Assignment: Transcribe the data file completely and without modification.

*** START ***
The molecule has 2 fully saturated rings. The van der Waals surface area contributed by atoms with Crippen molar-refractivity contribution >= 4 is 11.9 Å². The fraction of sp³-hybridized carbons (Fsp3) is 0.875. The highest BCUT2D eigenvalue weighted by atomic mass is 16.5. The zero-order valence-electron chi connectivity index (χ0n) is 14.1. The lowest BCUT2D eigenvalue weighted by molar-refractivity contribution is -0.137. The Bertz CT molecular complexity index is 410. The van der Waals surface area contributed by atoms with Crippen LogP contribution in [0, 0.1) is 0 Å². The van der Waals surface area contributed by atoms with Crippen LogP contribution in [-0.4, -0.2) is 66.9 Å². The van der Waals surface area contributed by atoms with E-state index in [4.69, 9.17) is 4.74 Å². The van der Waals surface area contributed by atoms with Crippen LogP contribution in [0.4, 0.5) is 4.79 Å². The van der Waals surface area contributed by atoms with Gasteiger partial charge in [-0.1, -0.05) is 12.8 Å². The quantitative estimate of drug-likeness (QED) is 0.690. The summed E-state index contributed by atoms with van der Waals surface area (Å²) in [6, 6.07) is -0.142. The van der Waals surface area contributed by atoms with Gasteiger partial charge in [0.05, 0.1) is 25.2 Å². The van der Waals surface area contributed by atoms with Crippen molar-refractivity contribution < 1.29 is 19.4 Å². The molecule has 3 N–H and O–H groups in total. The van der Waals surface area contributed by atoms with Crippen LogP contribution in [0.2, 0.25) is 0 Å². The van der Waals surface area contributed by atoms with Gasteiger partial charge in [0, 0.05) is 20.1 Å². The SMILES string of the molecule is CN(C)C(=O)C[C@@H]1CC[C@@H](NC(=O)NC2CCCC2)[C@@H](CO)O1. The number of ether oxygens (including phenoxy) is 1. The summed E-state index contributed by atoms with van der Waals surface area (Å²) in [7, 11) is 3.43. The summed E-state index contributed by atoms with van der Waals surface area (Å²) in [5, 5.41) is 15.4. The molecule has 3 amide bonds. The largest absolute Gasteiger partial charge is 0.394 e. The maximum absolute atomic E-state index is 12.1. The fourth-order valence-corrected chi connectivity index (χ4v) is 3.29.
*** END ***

The molecule has 2 fully saturated rings. The van der Waals surface area contributed by atoms with Crippen molar-refractivity contribution >= 4 is 11.9 Å². The fraction of sp³-hybridized carbons (Fsp3) is 0.875. The highest BCUT2D eigenvalue weighted by atomic mass is 16.5. The zero-order valence-electron chi connectivity index (χ0n) is 14.1. The lowest BCUT2D eigenvalue weighted by molar-refractivity contribution is -0.137. The Bertz CT molecular complexity index is 410. The van der Waals surface area contributed by atoms with Crippen LogP contribution in [0, 0.1) is 0 Å². The van der Waals surface area contributed by atoms with Crippen LogP contribution in [-0.4, -0.2) is 66.9 Å². The van der Waals surface area contributed by atoms with E-state index in [4.69, 9.17) is 4.74 Å². The van der Waals surface area contributed by atoms with Crippen LogP contribution in [0.4, 0.5) is 4.79 Å². The van der Waals surface area contributed by atoms with Gasteiger partial charge in [-0.1, -0.05) is 12.8 Å². The quantitative estimate of drug-likeness (QED) is 0.690. The summed E-state index contributed by atoms with van der Waals surface area (Å²) in [6, 6.07) is -0.142. The van der Waals surface area contributed by atoms with Gasteiger partial charge in [0.05, 0.1) is 25.2 Å². The van der Waals surface area contributed by atoms with Crippen molar-refractivity contribution < 1.29 is 19.4 Å². The molecule has 3 N–H and O–H groups in total. The van der Waals surface area contributed by atoms with Crippen LogP contribution in [0.2, 0.25) is 0 Å². The van der Waals surface area contributed by atoms with Gasteiger partial charge in [0, 0.05) is 20.1 Å². The SMILES string of the molecule is CN(C)C(=O)C[C@@H]1CC[C@@H](NC(=O)NC2CCCC2)[C@@H](CO)O1. The number of ether oxygens (including phenoxy) is 1. The summed E-state index contributed by atoms with van der Waals surface area (Å²) in [7, 11) is 3.43. The summed E-state index contributed by atoms with van der Waals surface area (Å²) in [5, 5.41) is 15.4. The molecule has 3 amide bonds. The largest absolute Gasteiger partial charge is 0.394 e. The maximum absolute atomic E-state index is 12.1. The fourth-order valence-corrected chi connectivity index (χ4v) is 3.29.